Coinbase’s Ethereum Staking Token Is Trading at a Discount—Here’s Why
Coinbase introduced its wrapped Ethereum staking token, or cbETH, late last month, and it’s been trading at a discount ever since. That discount today got as high as 8% compared to Ethereum—the crypto asset that it’s meant to represent. Why?
It helps to know that Lido Staked ETH, a similar staking token known as stETH, is also trading at a discount—albeit a smaller one of 3%, according to CoinMarketCap.
These liquid staking tokens, so named because they’re a spendable representation of an illiquid asset, are not meant to hold a 1:1 peg with ETH. So this doesn’t have the same significance as a stablecoin losing its peg.
As of Friday, Lido and Coinbase were far and away the two largest Ethereum staking entities—Lido accounts for $4.2 billion and Coinbase for $2 billion. But analysts have pointed out that the two liquid staking tokens have different reward models and the varying discounts show that, so far, users prefer Coinbase’s competitors.
As of this writing, 677,308 cbETH has been issued by Coinbase, representing just over $1 billion in staked ETH, according to Etherscan. Coinbase has an illiquid ETH staking option, too, which makes up the other $1 billion.
Alex Thorn, head of firm-wide research at Galaxy Digital, wrote in a note Friday that it’s easier to understand the significance of cbETH’s discount when it’s compared to Rocket Pool ETH, or rETH.
They both use a cToken model, meaning that neither token’s value changes to reflect the accrual of rewards. Instead, they are redeemable for a growing portion of staked ETH plus rewards, minus fees and any penalties the issuer has had to pay. So, theoretically, the longer it’s held, the greater the value for which it can be redeemed.
For that reason, Thorn writes, cTokens typically trade at a premium compared to their underlying asset. But while rETH was trading at a 3% premium on Friday, cbETH was still discounted.
“This dynamic is likely due to the simplicity of redeeming rETH vs. cbETH, with the latter requiring KYC and account signup at Coinbase,” he wrote.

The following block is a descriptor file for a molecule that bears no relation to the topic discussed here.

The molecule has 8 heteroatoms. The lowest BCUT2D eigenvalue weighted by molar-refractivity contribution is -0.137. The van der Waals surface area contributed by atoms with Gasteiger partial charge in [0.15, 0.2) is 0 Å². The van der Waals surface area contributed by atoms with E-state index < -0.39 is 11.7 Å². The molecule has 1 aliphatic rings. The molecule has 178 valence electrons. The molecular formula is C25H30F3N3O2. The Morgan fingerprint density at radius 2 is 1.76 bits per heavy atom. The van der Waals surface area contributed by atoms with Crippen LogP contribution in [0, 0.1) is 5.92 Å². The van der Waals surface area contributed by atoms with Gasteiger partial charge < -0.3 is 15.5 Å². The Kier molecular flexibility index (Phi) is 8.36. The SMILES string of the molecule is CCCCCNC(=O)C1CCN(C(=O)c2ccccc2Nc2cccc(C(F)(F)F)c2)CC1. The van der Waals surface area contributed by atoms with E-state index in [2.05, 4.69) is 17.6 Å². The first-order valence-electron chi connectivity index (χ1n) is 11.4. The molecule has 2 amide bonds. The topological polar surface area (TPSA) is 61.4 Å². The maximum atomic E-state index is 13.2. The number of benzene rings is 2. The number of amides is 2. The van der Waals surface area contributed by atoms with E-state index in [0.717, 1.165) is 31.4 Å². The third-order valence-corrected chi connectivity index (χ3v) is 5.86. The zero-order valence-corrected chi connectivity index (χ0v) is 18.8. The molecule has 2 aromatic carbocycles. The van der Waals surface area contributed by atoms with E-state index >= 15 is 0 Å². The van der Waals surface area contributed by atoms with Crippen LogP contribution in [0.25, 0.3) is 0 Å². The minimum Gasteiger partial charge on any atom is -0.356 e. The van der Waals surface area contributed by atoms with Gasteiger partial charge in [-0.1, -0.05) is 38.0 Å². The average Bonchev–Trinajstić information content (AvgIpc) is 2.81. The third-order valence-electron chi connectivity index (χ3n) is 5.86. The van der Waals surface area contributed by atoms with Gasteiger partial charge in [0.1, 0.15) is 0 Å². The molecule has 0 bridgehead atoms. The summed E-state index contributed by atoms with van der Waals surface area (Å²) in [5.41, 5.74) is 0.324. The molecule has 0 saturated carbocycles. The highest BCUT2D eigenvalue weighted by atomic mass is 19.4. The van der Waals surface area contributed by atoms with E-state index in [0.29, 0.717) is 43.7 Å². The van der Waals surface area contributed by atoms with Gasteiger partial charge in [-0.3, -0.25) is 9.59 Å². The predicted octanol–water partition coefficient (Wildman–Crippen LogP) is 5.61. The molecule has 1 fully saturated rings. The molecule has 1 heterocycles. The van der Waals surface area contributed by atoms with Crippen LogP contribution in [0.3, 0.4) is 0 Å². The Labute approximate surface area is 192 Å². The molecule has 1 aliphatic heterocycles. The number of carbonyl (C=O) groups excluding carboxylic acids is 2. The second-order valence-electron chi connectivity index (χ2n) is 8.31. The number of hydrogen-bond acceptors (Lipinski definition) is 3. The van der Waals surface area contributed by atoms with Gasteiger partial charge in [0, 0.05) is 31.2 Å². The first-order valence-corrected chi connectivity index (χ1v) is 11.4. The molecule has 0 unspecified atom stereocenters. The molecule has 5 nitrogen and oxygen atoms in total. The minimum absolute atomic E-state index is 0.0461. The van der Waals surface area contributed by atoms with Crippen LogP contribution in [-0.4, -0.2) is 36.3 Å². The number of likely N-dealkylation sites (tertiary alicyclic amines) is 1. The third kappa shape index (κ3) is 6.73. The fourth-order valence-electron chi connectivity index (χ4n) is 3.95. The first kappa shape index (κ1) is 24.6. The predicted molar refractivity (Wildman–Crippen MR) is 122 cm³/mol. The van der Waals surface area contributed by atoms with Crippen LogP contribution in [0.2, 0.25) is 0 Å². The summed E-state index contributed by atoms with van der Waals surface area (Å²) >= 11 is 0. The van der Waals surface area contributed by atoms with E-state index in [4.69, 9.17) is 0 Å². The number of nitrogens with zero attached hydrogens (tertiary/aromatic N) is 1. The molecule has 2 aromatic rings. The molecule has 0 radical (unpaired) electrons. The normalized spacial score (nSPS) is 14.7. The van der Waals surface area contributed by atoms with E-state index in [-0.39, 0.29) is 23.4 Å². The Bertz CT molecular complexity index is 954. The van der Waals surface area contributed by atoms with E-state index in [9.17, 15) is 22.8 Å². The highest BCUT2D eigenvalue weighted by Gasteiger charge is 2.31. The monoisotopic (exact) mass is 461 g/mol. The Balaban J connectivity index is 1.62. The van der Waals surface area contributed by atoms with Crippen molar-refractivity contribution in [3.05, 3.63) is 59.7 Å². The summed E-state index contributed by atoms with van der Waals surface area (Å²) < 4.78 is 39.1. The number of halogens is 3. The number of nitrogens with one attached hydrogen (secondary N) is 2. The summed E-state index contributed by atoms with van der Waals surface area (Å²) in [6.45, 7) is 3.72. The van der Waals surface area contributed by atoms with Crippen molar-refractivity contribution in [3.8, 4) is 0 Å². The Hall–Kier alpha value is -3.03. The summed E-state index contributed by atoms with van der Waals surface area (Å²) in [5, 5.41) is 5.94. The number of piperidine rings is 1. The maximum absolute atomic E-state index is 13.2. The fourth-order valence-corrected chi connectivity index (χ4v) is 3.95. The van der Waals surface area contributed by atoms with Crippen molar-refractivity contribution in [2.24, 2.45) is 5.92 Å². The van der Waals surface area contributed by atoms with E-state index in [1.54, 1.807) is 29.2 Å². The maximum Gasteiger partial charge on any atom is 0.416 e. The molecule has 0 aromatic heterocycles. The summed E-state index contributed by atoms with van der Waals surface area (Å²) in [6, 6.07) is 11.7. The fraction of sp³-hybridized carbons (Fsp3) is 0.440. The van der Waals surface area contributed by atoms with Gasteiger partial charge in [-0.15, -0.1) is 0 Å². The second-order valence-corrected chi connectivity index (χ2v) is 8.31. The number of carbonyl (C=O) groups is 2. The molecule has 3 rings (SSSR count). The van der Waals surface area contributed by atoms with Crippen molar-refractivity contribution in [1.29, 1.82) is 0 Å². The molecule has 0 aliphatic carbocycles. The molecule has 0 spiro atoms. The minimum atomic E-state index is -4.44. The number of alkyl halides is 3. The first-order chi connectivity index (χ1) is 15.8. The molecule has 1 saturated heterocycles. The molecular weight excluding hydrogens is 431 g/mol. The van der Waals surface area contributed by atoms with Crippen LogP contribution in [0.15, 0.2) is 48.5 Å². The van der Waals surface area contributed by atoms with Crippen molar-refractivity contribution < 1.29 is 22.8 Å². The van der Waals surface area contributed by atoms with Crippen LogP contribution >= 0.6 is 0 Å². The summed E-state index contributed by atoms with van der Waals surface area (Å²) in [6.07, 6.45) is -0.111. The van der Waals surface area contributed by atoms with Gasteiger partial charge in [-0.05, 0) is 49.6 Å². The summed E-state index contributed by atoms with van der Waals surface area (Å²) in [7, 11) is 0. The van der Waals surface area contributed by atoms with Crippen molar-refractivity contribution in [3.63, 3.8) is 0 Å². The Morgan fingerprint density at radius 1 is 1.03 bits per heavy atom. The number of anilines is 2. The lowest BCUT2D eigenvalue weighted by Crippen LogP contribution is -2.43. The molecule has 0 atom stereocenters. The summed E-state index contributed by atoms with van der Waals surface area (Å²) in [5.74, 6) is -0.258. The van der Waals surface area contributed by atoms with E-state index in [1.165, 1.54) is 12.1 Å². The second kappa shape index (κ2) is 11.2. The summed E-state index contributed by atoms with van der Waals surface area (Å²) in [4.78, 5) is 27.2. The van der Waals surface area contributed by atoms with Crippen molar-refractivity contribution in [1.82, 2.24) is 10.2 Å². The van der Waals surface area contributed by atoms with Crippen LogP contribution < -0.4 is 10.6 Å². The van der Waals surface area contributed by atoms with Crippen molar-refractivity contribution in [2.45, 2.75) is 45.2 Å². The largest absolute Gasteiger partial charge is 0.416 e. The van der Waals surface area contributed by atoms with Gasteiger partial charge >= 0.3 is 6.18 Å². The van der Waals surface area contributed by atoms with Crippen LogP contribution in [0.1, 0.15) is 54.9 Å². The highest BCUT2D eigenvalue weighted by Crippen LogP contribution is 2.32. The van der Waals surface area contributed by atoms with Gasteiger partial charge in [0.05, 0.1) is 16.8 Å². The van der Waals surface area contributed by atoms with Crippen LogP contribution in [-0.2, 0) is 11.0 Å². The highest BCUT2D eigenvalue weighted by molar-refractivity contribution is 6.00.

KYC refers to know your customer, a process that financial institutions use to identify their customers and enforce anti-money laundering. In this context, even if a user who’s never been a Coinbase customer buys cbETH on a secondary market, they would need to sign up for an account—providing their legal name, address, and date of birth—if they wanted to redeem it. That could be unappealing to users who prefer to keep their personal information private.
Thorn also points to “Coinbase’s larger regulatory footprint,” which the analyst believes “increases cbETH’s counterparty risk profile” and could be contributing to its discount.
That’s a topic that ARK Invest highlighted in a note earlier this week.
“Importantly, because Coinbase will be able to freeze cbETH assets when required by law, will its proliferation increase crypto centralization and the risk of censorship,” ARK analysts wrote in their note on Monday. “After OFAC’s sanctioning of Tornado Cash in August, this hot topic is getting hotter by the minute.”
The U.S. Office of Foreign Assets Control added a handful of wallets associated with Tornado Cash to its sanctions list last month. Since then, Coinbase CEO Brian Armstrong has said on Twitter that he would rather abandon staking than censor transactions, like those from sanctioned Tornado Cash wallets.
Shutting down the service would stop the flow of rewards, but potentially spare Coinbase from being slashed, a type of penalty that removes tokens from a validator in proof-of-stake systems, for censoring transactions.
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